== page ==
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First of all, please excuse my ignorance if I use wrong bee keeping terms. I really will try not to embarrass myself, although it will be hard.

We received a small swarm of bees back on June 8th of this year. They had been in a nuc box for 2 weeks prior to us receiving them. The comb they had drawn up was already crossing bars. When we placed them in our hive, we were careful not to tear apart the combs (most likely mistake #1). If my memory serves me correctly there were 3 or 4 bars that contained some comb. The way the combs were crossed we could not find the queen. We put 1:1 sugar water in the hive for them and left them alone for two weeks.

When we opened the hive in a couple of weeks, the combs were even more crossed. My husband said we needed to separate the bars so that’s what I began doing. Right off the bat, an entire ‘paddle’ of comb (hope that’s correct) came loose and fell to the bottom. Needless to say the whole hive has gone from bad to worse!

I have several video clips of the entire cavity of the hive, brood end and honey end, but I don’t know if I can post videos here or not. Hopefully I can post some pics of what I’m trying to describe. When you open the hive, the bees have drawn comb everywhere. The entire hive is completely filled with comb, from the top to the bottom to both sides. I counted six bars that now contain comb.

The first picture is looking in the hive from what would be the honey end and the second picture shows what it looks like from the brood end.

Surely someone else has had this disastrous bee beginning besides us and can offer help. We just want to help the bees straighten out their combs. I can’t tell if there are eggs, larvae or even capped brood, much less any capped honey!

I would appreciate any and all help and advice. Heck, I’ll even take some criticism.

If need be, I have more pictures and I can answer any questions you might have.

I thank you in advance!
 

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You need to cut thru the combs (upward motion) and separate your bars. Fix it now or it will just get worse. Bees use the bar/frame beside each one as a pattern so if the first is crossed then the next will be too. Scrape off the brace comb too on the sides of the box. Once you get them straight it will be much easier. IMO, the top bar hive with straight sides is much easier to make and manage. Good Luck and welcome to the forum.
 

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Before I forget - do insert your location into your forum profile, as some problems/solutions are very location-specific.

First of all, please excuse my ignorance if I use wrong bee keeping terms.
Not a problem - we ALL started-off as beginners with zero knowledge. :)

We received a small swarm of bees back on June 8th of this year. They had been in a nuc box for 2 weeks prior to us receiving them. The comb they had drawn up was already crossing bars. When we placed them in our hive, we were careful not to tear apart the combs (most likely mistake #1).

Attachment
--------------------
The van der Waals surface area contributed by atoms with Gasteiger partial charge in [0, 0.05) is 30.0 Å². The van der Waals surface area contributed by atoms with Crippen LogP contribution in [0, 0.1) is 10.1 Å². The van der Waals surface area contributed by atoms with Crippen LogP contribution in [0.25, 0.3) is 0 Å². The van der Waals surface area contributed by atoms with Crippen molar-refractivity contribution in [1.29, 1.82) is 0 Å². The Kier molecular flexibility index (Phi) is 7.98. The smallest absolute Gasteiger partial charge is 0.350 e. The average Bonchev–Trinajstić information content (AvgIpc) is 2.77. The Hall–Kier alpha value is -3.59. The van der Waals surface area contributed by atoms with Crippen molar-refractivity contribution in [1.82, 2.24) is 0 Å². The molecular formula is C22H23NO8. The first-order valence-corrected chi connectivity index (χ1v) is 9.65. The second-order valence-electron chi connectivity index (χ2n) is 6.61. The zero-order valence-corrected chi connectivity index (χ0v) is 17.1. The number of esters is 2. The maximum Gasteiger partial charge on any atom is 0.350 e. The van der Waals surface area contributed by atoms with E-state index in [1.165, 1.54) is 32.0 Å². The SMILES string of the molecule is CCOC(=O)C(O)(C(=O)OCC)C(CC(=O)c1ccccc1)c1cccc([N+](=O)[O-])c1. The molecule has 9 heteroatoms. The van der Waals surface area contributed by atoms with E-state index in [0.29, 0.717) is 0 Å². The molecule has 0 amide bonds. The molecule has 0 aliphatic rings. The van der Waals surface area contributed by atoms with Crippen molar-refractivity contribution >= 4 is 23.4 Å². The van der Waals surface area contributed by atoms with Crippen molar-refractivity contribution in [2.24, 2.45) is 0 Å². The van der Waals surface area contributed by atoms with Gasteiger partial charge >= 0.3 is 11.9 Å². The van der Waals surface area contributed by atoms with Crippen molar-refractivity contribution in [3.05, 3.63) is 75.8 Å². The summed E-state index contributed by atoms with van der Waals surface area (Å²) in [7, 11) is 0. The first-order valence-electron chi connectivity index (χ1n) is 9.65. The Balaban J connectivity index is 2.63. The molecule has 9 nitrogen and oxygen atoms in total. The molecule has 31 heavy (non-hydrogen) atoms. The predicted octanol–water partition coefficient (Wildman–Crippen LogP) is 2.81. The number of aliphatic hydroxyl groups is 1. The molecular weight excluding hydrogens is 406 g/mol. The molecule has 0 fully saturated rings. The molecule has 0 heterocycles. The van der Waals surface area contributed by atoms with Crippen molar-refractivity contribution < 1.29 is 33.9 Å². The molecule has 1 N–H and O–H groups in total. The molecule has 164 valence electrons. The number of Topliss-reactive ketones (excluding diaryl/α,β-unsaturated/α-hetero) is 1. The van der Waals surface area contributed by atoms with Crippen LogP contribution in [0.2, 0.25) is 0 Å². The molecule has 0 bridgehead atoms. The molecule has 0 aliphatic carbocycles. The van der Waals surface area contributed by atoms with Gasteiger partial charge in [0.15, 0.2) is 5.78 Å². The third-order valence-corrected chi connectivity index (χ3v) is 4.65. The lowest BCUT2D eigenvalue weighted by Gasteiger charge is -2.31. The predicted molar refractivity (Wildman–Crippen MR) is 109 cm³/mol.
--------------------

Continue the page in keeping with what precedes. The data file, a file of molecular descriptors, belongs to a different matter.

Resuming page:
Yes - as you've realised, that's a mistake. Bees will just keep copying what already exists: so wonky comb produces even more wonky comb.

If my memory serves me correctly there were 3 or 4 bars that contained some comb. The way the combs were crossed we could not find the queen. We put 1:1 sugar water in the hive for them and left them alone for two weeks.
That was a good approach - if it hadn't been for those crossed combs, that colony would most probably be in fine shape right now.

Ok, I'll skip the rest of your post which is essentially "what do I do now ?" And that very much depends on where you're located (hence my initial remark).

The procedure you're about to undertake is going to be messy, and will be disruptive, and may even be a tad destructive - so much depends on how much time that colony has to recover before the onset of Winter.
If you were located in (say) Canada or the northern States of the US, I'd say there's a fine line between sorting this out now or leaving it 'as is' (the bees won't come to any harm - straight combs are only an issue for humans) and dealing with the problem early next year. If you were located 'down South' however, this is what I'd do ...

You already know which bars are crossed - that's very handy - so, place a small sheet of thin plywood, or a few thin sticks across those Top Bars and run a few small screws through into the Top Bars so that they're firmly held together. Then, using a long thin knife such as a carving or bread knife, run it's blade along the hive walls to cut those combs free from the sides of the box. Now you can lift all those bars with crossed combs out of the box together as one piece.

Place that comb array upside down on a convenient surface at a comfortable working height, and then you can go about separating the combs from unwanted bars. If you have chosen a warm day, and have worked reasonably quickly, then those combs will still be flexible. They are however new combs and will be soft, and so you need to treat them very gently.

Much depends on what you find, but in general terms, keep as much of the comb in the central area of a bar attached to that bar, and slice away the sides from adjacent bars. Bend those comb 'flaps' to line up with that Top Bar. You'll need to bend them slightly past the Top Bar, as they will spring back, hopefully then to line up with whatever starter-strip was installed.

I know this sounds like a contradiction - to both treat them gently AND bend them back into shape - but it's what needs to be done. Don't worry too much about any damage created in the process, as the bees will fix this in a couple of days.

Now comes the tricky bit, which is really a two-person job: with one person holding the comb array with Top Bars held vertically, the other person can then unscrew each Top Bar in turn, thus releasing it, so that it can be returned to the hive.

Before closing-up the hive, choose the straightest of the combs and place it next to the Follower Board, so that future combs will be drawn using that comb as a template to copy from.

Hope this helps and - almost forgot - welcome to the forum ... :)